As a kid, I was very interested in chemistry. I begged and begged for a chemistry set, finally mom and dad relented and purchased a rather nice one. I spent many, many hours doing the experiments with the set. As I got further along, I found a book that had some more advanced chemistry experiments. Many things fascinated me in the book, but they all looked to be a bit complex, but I saw something that seemed simple, and produced an exciting result; a chemistry class classic, the reaction of potassium permanganate and glycerin. Somehow I convinced my mom to procure KMnO3, and the glycerin. I then did the experiment in a tuna tin. Mom was quite shocked at the result. I was quite satisfied with the 1ft high violet flame. I was also hooked.
I dabbled a bit in reading about chemistry online. It was interesting, but was missing the practicality. I'm finally in a situation where I can do a lot of the stuff I've been wanting to do with chemistry. Now I've bought some glassware (as I get into more stuff that could be potentially toxic, I do not want to use my dishes!) and set about with some experimentation. And with that, I realized I need to keep lab notes, hence, the new blog subject: Lab Notes.
A couple of my first experiments were some basic kitchen chemistry, producing sodium acetate out of vinegar and baking soda, concentrating it to the hydrated crystals, and creating a super saturated solution to play with instant crystallization. after a few failures, I had some success, but the product was impure and rather finicky, but did get the instant crystallization I was looking for. I wanted more, and I had been watching a lot of YouTube videos, and found an interesting one to try. It required hydrochloric acid (available at any hardware store as muriatic acid) and hydrogen peroxide. Essentially extracting the bismuth metal from Pepto-Bismol. I haven't done this one yet, but I am planning it. I experimented with a small amount of the HCl and aluminum metal, which dissolved the metal to make a solution of aluminum chloride. It really wasn't surprising and totally expected, also expected was the exothermic nature of the reaction, I was careful to only add small amounts of aluminum at a time to prevent it from heating the plastic cup too much and causing a nasty spill. I eventually moved this outside because of the HCl fumes.
One of my hobbies which started a couple of years ago and inspired by Theodore Gray is the practice of element collecting. I started with coins stamped in various metals (I will one day photograph the coins and share them here), there are elements that aren't currently available as a coin. I added mercury to my collection by harvesting the small glass ampoule from an old thermostat, but aside from the coins (which are most of the transition metals, alkali earth metals, rare-earth metals and some of the non-metals) I was still short on my collection. I wanted more, especially the alkali metals and halides. Neither of which companies are willing to ship due to the reactivity. This is part of the reason for my desire to get chemistry gear, and start doing some home chemistry. The other reason is to investigate was of purifying various substances, such as acetic acid from vinegar, sodium acetate, and so on. I also wanted the lab gear for another hobby of mine: electronics, which to make printed circuits requires some etching chemicals which are rather nasty, toxic and corrosive. I wanted proper handling for these reagents, rather than using something that could potentially be confused with kitchenware.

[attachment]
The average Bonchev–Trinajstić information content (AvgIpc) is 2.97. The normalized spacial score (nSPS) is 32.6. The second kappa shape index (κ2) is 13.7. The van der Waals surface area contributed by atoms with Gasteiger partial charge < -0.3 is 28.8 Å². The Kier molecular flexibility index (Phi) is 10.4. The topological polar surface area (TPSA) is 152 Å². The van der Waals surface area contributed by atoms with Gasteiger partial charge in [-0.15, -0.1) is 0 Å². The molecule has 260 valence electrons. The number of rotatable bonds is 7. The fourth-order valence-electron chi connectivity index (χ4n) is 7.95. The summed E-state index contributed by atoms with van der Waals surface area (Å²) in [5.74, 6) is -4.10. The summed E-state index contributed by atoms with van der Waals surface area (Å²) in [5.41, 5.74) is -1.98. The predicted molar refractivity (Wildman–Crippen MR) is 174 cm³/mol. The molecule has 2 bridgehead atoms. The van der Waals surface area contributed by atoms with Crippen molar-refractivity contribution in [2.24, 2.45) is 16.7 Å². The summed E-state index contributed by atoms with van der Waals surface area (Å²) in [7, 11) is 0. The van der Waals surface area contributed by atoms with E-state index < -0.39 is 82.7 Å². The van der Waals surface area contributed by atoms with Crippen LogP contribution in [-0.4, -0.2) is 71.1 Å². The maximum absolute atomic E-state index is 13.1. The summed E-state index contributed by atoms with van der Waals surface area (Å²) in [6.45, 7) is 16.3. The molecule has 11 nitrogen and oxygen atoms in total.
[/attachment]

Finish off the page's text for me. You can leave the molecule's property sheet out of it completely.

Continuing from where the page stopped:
Preparing Elemental IodineSo, at Walmart, I was purchasing hydrogen peroxide for the bismuth experiment, when I spotted a tiny brown bottle: Tincture of Iodine! The first thought that ran through my head was elemental iodine. So I bought it and brought it home with me. Last night, while catching up on Youtube, I came across a video, coincidentally, which explained how to isolate the iodine from the tincture. It was simple, and used chemicals and items I already had, so off I went. That's when I noticed something disheartening: It was not tincture of iodine, but tincture of iodides. Hmm. I remember seeing a video on how to extract iodine from potassium iodide (which this contained, along with ethanol, ammonia(!), and ammonium iodide) Ok, so its the same procedure, just a different starting point. No big deal, the ammonia however posed a problem: Iodine reacts with ammonia to produce nitrogen triiodide, which is a contact explosive. I can't have that! So, I started with tiny amounts of everything. a couple ml of the tincture, HCl and hydrogen peroxide. This way, If I do make the nitrogen triiodide accidentally, it will be a small enough quantity that it can be easily dealt with. So, I begin pouring the HCl into the beaker, and (with a bit of dread) noticed it start to fume as I brought the beaker over the one that contained the tincture. Oh, no... not HCl vapors again. I'll have to go out in the cold to finish it. It then occurred to me: I have 2 substances which are giving off a gas, HCl and ammonia. the two combine to form ammonium chloride, the substance of a smoke! This also allayed one of my fears, the HCl would react away the ammonia and prevent the triiodide from being produced. This was good, so I finished the reaction, and proceeded to filter the iodine precipitated from the reaction.
The iodine was then transferred to a small vial and heated to verify that it was indeed iodine, the purple vapor indicated it was what I wanted it to be.
So, now i have a vial of iodine to add to my element collection.